By Heather Ijames
To bunk bed, or not to bunk bed? That's the question taking up prime real estate in my brain these days.
I have one picked out for my boys, and they've already started making grandiose plans about converting the top bunk into a fort, but I'm not sure I should fork out the money if they're going to tell me in a few years they're too old for it. This bunk bed is no joke, by the way. It has stairs, an actual stairwell. Don't tell my sons this, but I agree with them: The stairs make it a gazillion times cooler.
Right now, both boys cuddle up together on a queen bed in the guest room. Although the Star Wars posters and the vast spray of dirty, stinky socks would suggest that room is not, never has, or ever will be a guest room. I don't know how the co-sleeping started, but I can see it starting to wind down. First, I spotted the great wall of throw pillows, separating the bed in two. Then there was the garden variety of complaints of fitful sleeping, such as, "He hit me," "He stole my pillow," and "I think he made my insides bleed."
Before long, the little one decided he wanted his own bed again, if having his own bed meant taking over mine. He liked my pillow, too. And no, he didn't want to share. I caved into this sleeping arrangement -- with one-tenth of a pillow -- because no matter what a younger, brighter, and bushier-tailed mom says about how she won't let her child in her bed, I'm in such desperate need of sleep, I'd let a feral raccoon crawl in with me if it meant going back to dreamland.
Then, the real kicker came when the eldest decided it was too lonely in the big bed by himself, so he, too, wanted to jump in our bed and join the party. Yeah, no. This is when the bunk bed subject came up. I asked them, "Would you two stay in one room if we bought you bunk beds?"
Their eyes flashed with delight. I could almost see them sharing a brain and planning the 10-point double twist somersaults off the top.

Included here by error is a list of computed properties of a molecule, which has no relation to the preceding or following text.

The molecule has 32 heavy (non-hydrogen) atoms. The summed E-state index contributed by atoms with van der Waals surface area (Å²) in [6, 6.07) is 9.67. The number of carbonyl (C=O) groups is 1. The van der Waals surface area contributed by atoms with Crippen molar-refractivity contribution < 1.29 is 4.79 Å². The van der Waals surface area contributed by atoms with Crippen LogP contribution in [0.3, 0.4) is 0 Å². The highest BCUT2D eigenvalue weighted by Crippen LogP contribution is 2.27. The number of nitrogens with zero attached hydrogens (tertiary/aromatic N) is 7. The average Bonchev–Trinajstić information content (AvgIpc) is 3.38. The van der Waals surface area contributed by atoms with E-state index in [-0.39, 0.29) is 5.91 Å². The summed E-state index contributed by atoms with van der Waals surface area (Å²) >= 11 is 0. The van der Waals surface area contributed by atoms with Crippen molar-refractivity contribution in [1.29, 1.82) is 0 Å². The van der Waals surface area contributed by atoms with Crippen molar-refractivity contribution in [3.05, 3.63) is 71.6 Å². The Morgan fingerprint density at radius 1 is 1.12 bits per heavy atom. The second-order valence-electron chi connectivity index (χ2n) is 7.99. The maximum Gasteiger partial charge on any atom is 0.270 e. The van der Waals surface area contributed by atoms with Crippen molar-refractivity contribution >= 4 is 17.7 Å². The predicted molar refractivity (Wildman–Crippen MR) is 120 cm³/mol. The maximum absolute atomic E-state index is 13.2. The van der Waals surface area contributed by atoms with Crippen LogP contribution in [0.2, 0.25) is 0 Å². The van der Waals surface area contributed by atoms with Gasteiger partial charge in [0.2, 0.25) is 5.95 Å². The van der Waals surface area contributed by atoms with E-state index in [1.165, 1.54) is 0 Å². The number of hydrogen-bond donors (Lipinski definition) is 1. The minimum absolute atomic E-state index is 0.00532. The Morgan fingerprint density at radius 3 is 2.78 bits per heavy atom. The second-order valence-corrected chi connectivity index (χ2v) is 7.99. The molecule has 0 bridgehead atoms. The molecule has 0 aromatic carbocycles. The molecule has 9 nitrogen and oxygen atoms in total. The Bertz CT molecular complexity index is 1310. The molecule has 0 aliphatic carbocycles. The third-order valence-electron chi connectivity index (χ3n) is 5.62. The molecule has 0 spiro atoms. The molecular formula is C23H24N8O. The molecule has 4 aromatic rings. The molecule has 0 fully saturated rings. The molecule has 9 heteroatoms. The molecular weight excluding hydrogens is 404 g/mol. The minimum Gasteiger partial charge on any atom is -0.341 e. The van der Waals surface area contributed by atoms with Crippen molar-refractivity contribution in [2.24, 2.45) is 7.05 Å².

When they saw this monstrosity of a bunk bed I had been considering, with the stairwell and even a wall of shoe cubicles -- which, when the boys leave the house, I could convert to a wine rack -- they said they'd leave me, my bed and my nighty-night time alone.
I wanted to call them little liars, but as a mother, surely, that would not have been one of my finer moments. Instead, I opted to believe them, even if they only meant it for 10 seconds. I still haven't bought the bunk bed, though, because I'm still mulling both the pricetag and the longevity of the bed's novelty.
Whether it's in a bunk bed, separate twins, or staying in the guest room's queen they currently like to drool on, I want to keep the boys together in the same room, regardless. I have several reasons for that, but above all else, I want the camaraderie. However, if you catch me on a day I'm being overtly blunt, I'd state it for what it really is: "I want to force them to get along."
Jamming them together in one room is a new method for me. I had originally opted to give them separate rooms. However, something occurred to me on a trip to the Kern County Museum, where I toured all those old, little houses. One of them, can't remember which one, had an information sign that said it used to belong to a family of six. Maybe more. It was hard to keep the numbers straight when I kept wondering where the old-timey mother was supposed to hide when the kids frothed at the mouth.
More importantly, I was perplexed how an entire family managed to live in such close quarters. Then, it dawned on me --and this is really only personal speculation -- that whoever these people were, I'd put money on them not being a bunch of self-indulged, whiny kids who expected to get their way at every turn. When you bunk up with people, listening to them snore, smelling their feet and getting the occasional jab to your insides, you start to see the necessity of getting over yourself.
I guess I should get those bunk beds sooner rather than later.
Heather Ijames is one of three community columnists whose work appears here every Saturday. These are the opinions of Ijames, not necessarily The Californian's. You can send email to her at firstname.lastname@example.org Next week: Inga Barks.